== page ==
Some days ago, the police in Innsbruck, Austria, started to give away free pocket alarms to women and girls. The media reported about the campaign and focused on the safety of women and girls in public places.
The campaign is not bad, but the way it is advertised gives the impression that women are more vulnerable than men and need more protection. Although the news about crime in Innsbruck show that men are victims of robberies and violent crimes, too.
This example demonstrates how stereotypes about men and women influence our daily lives. And that’s exactly why we still need Feminism.
NaNoWriMo stands for National Novel Writing Month. Participants should write 50,000 words of a novel in the 30 days of November.
It is my first year of NaNoWriMo. My goal is to finish writing my first novel!
I got very scared yesterday evening. As I was walking home, a drunk man walked past me. His face turned red and he repeatedly shouted: “Shit Migrants!”
Luckily, he only looked at me briefly.
I guess my light skin colour protected me.
However, I am a migrant.
One month ago, I moved from Germany to Austria.
Since I found out about the photography project “The Atlas of beauty” by Mihaela Noroc, I cannot get enough of her stunning photographs of women from all over the world.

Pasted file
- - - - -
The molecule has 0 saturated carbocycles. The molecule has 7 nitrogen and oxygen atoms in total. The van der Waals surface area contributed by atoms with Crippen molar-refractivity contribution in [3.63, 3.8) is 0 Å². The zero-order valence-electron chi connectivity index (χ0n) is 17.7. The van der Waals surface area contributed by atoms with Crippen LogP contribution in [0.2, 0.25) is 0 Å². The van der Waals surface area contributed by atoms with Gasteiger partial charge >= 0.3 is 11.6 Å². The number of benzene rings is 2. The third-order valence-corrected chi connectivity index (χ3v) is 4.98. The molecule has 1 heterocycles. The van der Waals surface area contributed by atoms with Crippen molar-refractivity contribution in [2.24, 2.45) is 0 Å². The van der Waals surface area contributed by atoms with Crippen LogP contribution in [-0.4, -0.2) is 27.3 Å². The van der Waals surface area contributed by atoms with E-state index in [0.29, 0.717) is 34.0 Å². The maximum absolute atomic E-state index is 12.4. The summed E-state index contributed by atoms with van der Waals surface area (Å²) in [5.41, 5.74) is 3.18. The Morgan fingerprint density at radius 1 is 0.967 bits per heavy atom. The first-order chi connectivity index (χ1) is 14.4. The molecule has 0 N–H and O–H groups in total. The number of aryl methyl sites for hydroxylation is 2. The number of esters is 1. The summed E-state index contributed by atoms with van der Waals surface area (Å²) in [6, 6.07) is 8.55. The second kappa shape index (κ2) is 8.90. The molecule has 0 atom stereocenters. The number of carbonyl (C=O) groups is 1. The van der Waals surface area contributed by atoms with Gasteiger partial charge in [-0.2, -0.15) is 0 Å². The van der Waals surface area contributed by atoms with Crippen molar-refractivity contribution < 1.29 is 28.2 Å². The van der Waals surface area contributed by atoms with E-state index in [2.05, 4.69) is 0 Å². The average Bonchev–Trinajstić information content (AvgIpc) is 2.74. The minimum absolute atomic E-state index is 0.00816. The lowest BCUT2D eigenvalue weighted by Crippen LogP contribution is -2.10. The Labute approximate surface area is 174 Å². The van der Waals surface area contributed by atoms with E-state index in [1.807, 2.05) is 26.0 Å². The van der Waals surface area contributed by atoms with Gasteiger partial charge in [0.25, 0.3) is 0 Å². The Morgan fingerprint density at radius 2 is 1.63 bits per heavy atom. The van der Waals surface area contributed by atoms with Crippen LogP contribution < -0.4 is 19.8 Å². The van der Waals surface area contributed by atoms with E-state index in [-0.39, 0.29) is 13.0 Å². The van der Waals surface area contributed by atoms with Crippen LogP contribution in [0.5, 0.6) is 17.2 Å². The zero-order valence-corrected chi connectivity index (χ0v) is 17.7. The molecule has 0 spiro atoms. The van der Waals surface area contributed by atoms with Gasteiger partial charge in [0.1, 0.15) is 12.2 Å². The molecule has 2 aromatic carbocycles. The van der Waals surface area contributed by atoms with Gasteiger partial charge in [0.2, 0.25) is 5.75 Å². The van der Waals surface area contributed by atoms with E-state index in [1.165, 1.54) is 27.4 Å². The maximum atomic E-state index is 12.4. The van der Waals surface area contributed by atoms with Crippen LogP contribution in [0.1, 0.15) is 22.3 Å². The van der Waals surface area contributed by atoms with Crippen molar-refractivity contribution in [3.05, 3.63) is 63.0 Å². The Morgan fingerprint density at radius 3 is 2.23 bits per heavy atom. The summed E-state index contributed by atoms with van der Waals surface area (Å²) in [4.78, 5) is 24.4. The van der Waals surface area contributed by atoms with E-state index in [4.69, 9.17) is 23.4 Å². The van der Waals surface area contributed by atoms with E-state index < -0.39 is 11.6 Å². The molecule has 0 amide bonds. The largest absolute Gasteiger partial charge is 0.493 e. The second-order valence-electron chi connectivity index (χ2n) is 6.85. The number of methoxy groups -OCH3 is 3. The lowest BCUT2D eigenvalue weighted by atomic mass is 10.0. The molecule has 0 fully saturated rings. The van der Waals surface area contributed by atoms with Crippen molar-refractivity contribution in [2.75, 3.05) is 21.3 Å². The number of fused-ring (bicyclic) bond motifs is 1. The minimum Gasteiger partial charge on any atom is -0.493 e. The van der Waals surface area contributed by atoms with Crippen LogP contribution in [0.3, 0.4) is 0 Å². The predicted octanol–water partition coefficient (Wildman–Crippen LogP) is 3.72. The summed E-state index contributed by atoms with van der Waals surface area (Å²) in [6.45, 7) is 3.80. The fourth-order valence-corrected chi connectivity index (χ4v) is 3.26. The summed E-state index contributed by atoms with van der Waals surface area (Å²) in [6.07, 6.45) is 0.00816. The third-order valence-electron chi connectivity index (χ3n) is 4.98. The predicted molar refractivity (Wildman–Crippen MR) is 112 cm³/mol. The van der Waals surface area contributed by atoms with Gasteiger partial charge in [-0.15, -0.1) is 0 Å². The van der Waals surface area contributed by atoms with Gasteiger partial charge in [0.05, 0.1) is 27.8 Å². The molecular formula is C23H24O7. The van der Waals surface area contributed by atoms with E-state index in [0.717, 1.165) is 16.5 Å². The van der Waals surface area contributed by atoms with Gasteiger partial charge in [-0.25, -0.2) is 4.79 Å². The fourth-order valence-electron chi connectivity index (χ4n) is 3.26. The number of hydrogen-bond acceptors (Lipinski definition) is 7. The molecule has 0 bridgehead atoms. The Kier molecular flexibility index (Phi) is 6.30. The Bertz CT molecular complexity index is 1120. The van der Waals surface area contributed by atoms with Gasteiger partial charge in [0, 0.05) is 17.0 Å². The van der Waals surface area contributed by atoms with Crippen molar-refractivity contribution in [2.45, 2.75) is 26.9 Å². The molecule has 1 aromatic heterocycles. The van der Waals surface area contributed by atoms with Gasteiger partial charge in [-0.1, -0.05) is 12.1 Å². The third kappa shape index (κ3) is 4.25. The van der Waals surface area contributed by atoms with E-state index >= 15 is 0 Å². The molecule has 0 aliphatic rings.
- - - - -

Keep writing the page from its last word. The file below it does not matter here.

Mihaela, who grew up in Romania, quit her job three years ago, and started travelling around the world. Through her photography project she wants “to explore the unnoticed beauty which lies in people around us.”
Her portrays reveal the amazing diversity of humanity. At the same time, the women’s stories show how similar we are in our thinking and feeling as human beings no matter where and under which circumstances we live our lives.
Some days ago, I went to the exhibition “Ossip Mandelstam – Wort und Schicksal (word and destiny)” in Heidelberg’s oldtown. The Jewish Russian poet and essayist was a student at Heidelberg University in 1909/10, and it was here that he started writing. His tragic life shows how much our lives are influenced by policy-makers and that beautiful art always finds a way to come to the surface.
Heidelberg’s castle rests above the old town, from where it commands a spectacular view.
The castle was built and extended over three centuries. During the war of succession (1688-1648), it was twice destroyed by the French and, in 1764, the remains of the castle were struck by lightning – igniting a fire which destroyed it once again. The castle was not reconstructed until today. Its facade became a symbol of the epoch of German Romanticism (Deutsche Romantik).